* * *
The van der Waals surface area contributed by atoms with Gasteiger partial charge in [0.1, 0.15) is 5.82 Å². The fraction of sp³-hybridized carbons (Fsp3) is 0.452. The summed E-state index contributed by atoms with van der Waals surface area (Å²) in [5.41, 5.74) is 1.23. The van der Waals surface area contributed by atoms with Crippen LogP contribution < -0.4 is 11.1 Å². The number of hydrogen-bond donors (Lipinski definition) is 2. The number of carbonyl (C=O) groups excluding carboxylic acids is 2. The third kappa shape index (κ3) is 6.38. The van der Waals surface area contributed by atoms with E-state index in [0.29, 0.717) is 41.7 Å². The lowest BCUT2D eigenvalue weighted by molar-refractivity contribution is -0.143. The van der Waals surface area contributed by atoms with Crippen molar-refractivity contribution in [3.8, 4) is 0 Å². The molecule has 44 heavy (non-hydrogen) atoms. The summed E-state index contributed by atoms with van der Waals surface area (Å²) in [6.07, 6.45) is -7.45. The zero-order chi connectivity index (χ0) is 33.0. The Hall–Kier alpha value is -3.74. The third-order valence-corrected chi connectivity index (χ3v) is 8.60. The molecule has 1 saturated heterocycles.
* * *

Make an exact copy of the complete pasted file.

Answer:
The van der Waals surface area contributed by atoms with Gasteiger partial charge in [0.1, 0.15) is 5.82 Å². The fraction of sp³-hybridized carbons (Fsp3) is 0.452. The summed E-state index contributed by atoms with van der Waals surface area (Å²) in [5.41, 5.74) is 1.23. The van der Waals surface area contributed by atoms with Crippen LogP contribution < -0.4 is 11.1 Å². The number of hydrogen-bond donors (Lipinski definition) is 2. The number of carbonyl (C=O) groups excluding carboxylic acids is 2. The third kappa shape index (κ3) is 6.38. The van der Waals surface area contributed by atoms with E-state index in [0.29, 0.717) is 41.7 Å². The lowest BCUT2D eigenvalue weighted by molar-refractivity contribution is -0.143. The van der Waals surface area contributed by atoms with Crippen molar-refractivity contribution in [3.8, 4) is 0 Å². The molecule has 44 heavy (non-hydrogen) atoms. The summed E-state index contributed by atoms with van der Waals surface area (Å²) in [6.07, 6.45) is -7.45. The zero-order chi connectivity index (χ0) is 33.0. The Hall–Kier alpha value is -3.74. The third-order valence-corrected chi connectivity index (χ3v) is 8.60. The molecule has 1 saturated heterocycles.